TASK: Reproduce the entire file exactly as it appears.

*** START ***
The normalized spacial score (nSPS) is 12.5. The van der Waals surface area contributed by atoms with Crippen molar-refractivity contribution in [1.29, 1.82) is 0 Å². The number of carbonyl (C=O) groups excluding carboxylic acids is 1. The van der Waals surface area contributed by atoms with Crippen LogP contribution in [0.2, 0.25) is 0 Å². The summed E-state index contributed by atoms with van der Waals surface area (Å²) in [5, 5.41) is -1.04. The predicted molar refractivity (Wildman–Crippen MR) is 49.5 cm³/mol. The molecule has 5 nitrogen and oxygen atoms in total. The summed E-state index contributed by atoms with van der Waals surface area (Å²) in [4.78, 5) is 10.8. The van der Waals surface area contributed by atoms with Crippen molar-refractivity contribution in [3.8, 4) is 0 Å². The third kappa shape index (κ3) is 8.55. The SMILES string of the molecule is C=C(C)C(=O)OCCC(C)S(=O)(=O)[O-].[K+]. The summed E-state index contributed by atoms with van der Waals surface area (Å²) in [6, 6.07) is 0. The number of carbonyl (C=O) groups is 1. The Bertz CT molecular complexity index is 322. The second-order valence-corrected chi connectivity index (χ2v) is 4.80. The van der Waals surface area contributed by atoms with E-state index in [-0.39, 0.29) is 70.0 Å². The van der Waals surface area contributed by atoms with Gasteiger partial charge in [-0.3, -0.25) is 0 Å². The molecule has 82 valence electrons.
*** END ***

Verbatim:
The normalized spacial score (nSPS) is 12.5. The van der Waals surface area contributed by atoms with Crippen molar-refractivity contribution in [1.29, 1.82) is 0 Å². The number of carbonyl (C=O) groups excluding carboxylic acids is 1. The van der Waals surface area contributed by atoms with Crippen LogP contribution in [0.2, 0.25) is 0 Å². The summed E-state index contributed by atoms with van der Waals surface area (Å²) in [5, 5.41) is -1.04. The predicted molar refractivity (Wildman–Crippen MR) is 49.5 cm³/mol. The molecule has 5 nitrogen and oxygen atoms in total. The summed E-state index contributed by atoms with van der Waals surface area (Å²) in [4.78, 5) is 10.8. The van der Waals surface area contributed by atoms with Crippen molar-refractivity contribution in [3.8, 4) is 0 Å². The third kappa shape index (κ3) is 8.55. The SMILES string of the molecule is C=C(C)C(=O)OCCC(C)S(=O)(=O)[O-].[K+]. The summed E-state index contributed by atoms with van der Waals surface area (Å²) in [6, 6.07) is 0. The number of carbonyl (C=O) groups is 1. The Bertz CT molecular complexity index is 322. The second-order valence-corrected chi connectivity index (χ2v) is 4.80. The van der Waals surface area contributed by atoms with E-state index in [-0.39, 0.29) is 70.0 Å². The van der Waals surface area contributed by atoms with Gasteiger partial charge in [-0.3, -0.25) is 0 Å². The molecule has 82 valence electrons.